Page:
Sonny was a different story, he came from a well- to- do family, did what his parents expected of him and was well- liked by everyone. But, beneath that mask was someone who desperately wanted to escape. They’d met at a party that he was throwing while his parents were away. Mommy and Daddy didn’t know their trophy son was a heavy partier and one of the most sought after drug dealers in the area. Fin thought of him as a spoiled little rich brat that liked to feel hard by dabbling in the darker realms of humanity.
Fin had been walking around the house, looking around like he usually does, when he stumbled on Sonny in the study. He only saw shit like that in the movies, a whole room just for books. Sonny was sitting on a plushy chair smoking a blunt. He didn’t say anything to Fin, just handed him the blunt and gestured for him to sit down.
“I don’t get you, man,” Fin suddenly said once the weed hit his system.
“What do you mean?”
“You live in this fuckin’ awesome house, your parents are loaded, and you don’t have to work for shit.”
“Your point being?”
“Why do you hang out with people like us?”
“People like you?”
Sonny didn’t seem to understand what Fin was getting at and while most people would’ve taken offense, he just seemed curious.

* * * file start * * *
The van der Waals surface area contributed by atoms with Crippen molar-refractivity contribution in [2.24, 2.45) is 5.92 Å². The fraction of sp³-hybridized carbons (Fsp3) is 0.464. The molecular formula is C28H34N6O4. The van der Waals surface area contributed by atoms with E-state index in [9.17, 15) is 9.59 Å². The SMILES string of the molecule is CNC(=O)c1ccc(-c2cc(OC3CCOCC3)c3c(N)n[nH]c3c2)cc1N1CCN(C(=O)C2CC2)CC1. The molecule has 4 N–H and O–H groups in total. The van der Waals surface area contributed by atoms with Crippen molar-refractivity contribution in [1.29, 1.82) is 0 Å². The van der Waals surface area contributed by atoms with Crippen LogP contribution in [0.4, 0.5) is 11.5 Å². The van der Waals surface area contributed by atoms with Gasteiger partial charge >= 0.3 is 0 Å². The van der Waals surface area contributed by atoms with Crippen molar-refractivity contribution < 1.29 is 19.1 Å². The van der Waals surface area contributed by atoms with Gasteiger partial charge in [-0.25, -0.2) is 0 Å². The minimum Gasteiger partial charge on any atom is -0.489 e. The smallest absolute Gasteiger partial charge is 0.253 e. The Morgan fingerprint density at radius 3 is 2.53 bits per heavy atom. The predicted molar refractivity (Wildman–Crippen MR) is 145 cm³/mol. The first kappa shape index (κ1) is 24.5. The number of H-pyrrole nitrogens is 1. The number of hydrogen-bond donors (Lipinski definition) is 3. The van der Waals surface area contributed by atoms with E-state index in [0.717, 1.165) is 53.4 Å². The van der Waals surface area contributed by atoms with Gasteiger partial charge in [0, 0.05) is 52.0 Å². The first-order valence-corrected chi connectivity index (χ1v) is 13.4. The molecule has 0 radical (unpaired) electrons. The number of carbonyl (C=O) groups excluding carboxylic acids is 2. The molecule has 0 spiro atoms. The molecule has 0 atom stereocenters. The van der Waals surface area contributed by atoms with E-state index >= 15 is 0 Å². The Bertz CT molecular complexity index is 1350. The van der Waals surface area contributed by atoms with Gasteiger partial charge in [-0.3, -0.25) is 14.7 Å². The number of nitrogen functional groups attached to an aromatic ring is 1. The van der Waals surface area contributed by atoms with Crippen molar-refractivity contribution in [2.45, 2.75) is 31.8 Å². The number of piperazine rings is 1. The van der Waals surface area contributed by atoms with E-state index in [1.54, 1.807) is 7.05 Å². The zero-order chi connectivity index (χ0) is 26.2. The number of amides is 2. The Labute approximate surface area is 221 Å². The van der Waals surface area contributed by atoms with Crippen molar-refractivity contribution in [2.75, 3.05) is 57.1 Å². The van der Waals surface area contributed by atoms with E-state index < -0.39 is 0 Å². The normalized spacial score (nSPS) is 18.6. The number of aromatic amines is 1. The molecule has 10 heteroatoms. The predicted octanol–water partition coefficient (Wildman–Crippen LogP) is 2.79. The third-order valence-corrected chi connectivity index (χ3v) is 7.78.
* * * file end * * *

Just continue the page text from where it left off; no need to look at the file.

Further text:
“Punks. Low lives. Trash like us.”
“Why do you see yourself that way?”
“It’s just what we are, no reason to sugarcoat it. We all have fucked up lives that we’re trying to escape.”
“What makes you think I’m not looking to escape.”
“Why would you?”
“Tell me,” he paused to take a pull from the blunt, “What is it you value?”
The question threw Fin for a loop, nobody up until that point had ever asked him that and for a while he didn’t know how to answer.
“I don’t have much value in this world, but my brothers.”
“So you’d agree that money isn’t everything?”
“Money would solve a lot of my problems.”
“What about freedom?”
“Freedom is valuable, too.”
“Well, to answer your question, I hang out with you guys because it’s the only way I feel free.”
He stubbed out the blunt in his ashtray and stood up.
“My loving parents, who are rich, are the most miserable sons of bitches I know. They work all the time and I, who they claim to love- at least within hearing distance of their work colleagues- am here in this big house.
“Left alone for most of the time except holidays and that’s if I’m lucky.
You say you’re trash? My friend, you are gold compared to many so- called high society people.”
With that he left to rejoin the party. Fin never forgot that moment because from then on Sonny had always been there to lean on and give his frank, but sincere advice. It’s why Fin couldn’t abandon him.